With Curry, Lillard, and Trae Young, we are in the age of the magic basketball guard
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Want to see a human being who couldn't get a scholarship at a major Division 1 college program score 62 points in an NBA game?
That was a career-high for Curry on Sunday, a special bit of magic in a career that has already seemed wildly blessed for a 6'3" guard with (by NBA standards) limited natural athleticism. For years, Curry has been the kind of player you watch with bated breath, an improbable lightning bolt whose gifts seem to transcend laws of probability and even rationality. The fact that it happened alongside Klay Thompson, a shooter so gifted that he had the ability to score 37 points in a quarter or set the NBA record for threes in a game, made the peak Warriors perhaps the best team to ever play the game, and at the very least the most fun.
The crazy part about the NBA today is that Curry isn't alone. He may look like a generational talent, especially when he's dropping 62 points, but he has at least two contemporaries who approach his ridiculous heights of wizardry in Damien Lillard and Trae Young. When I talk about guards like these, I'm not necessarily calling them the best or most efficient players in the game, though they are great by any metric. I'm referring instead to a quality that you can only approach descriptively with words like "magic" that end up failing to capture exactly what you mean. It's an otherworldly something that makes you believe, at least for stretches, that they're not exactly operating on the earthly plane. It's different from the meat-and-potatoes efficiency of LeBron or the all-encompassing dominance of Kevin Durant; with the Curry prototype, the success feels special in a different way because it comes from people who can't dominate with size and therefore have to establish their entire games with absurd long-range shooting.
As you saw from the clip above, Curry is adept at driving and scoring inside, but it only works for him because his shooting range is so obscenely far out that defenders have to smother him far beyond the line. If you could lay off Curry, he'd be entirely ineffective as an NBA player because despite his ball-handling ability and preternatural sense of the court, he's not big or quick enough to be a consistent threat driving to the rim. But add in the constant threat of the three-pointer, and defenders languish in uncertainty, forced to choose, at the worst of times, how they want to lose.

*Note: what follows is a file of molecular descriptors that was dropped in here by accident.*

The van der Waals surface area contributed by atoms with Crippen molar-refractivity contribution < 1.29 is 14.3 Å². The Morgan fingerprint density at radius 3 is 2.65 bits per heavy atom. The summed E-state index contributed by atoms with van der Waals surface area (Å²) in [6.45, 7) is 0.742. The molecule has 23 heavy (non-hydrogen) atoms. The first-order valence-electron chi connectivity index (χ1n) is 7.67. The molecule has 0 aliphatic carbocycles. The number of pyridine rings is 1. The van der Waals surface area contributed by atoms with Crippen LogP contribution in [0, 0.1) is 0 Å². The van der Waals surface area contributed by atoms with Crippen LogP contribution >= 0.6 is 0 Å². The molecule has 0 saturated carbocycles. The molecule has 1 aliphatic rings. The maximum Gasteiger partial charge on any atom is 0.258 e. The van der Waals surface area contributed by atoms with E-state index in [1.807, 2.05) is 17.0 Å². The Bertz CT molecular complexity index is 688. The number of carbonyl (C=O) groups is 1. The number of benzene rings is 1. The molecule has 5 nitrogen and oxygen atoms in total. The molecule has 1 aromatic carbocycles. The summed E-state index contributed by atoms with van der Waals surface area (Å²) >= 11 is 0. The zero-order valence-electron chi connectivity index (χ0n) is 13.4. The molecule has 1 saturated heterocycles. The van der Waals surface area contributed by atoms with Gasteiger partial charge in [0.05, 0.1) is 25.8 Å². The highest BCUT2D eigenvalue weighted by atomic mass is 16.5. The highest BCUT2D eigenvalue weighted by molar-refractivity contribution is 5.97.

In August, when the NBA bubble was in full swing, I wrote about Damian Lillard and how he had "surpassed the English language's ability to describe him." These two back-to-back plays against the Nets have remained in my mind ever since. First, a bomb:
Second, the reaction:
Imagine a player so dynamic, so dangerous with the ball in his hands, that you're forced to double-team him at halfcourt because that particular spot—at least on certain days, when he's feeling it—is within his range. Lillard and Curry aren't exact duplicates by any means. Lillard is much more of a natural athlete and has some of Michael Jordan's high-flying qualities (if he was 6'6" like Jordan, he'd be more of a living legend than he already is) and his highlight reel is full of rim-shattering dunks to go along with the long-range destruction. But the results are the same; a player who's impossible to guard well for any length of time because his arsenal is specifically designed to force you into hard choices. And like Curry, he's never far from a massive game. In fact, he's already accumulated three 60-point games, becoming only the sixth NBA player to do so.
Among the new generation, Trae Young is the player you find in league with Curry and Lillard. Again, there are contrasts. Where Curry carries himself with a coolness that borders on the aloof, and seems to exist in a sphere all his own, Young is a consummate battler, a terrier who wants to humiliate his opponents (just look at how often he uses the between-the-legs dribble) and is definitely not above drawing cheap fouls. He's a flashier player, with a bit of Jason Williams in him in his use of deception, particularly on his passes. Like Curry and Lillard, though, he scores like he was born to it, and it starts with the deadly combo of range and quickness. Throw in his tremendous court vision, and he's pure electricity. Already, he's transformed the Atlanta Hawks into one of the league's most entertaining teams.
Together, this trio represents a new kind of NBA player we haven't really seen before this. The wizard-like point guard—the one-man band who can do so much without great height or leaping ability—is a new phenomenon, a bit of basketball novelty. They entertain today, and if you believe like I do that this is just the tip of the spear, they contain a promise that the game itself is moving in an excellent direction.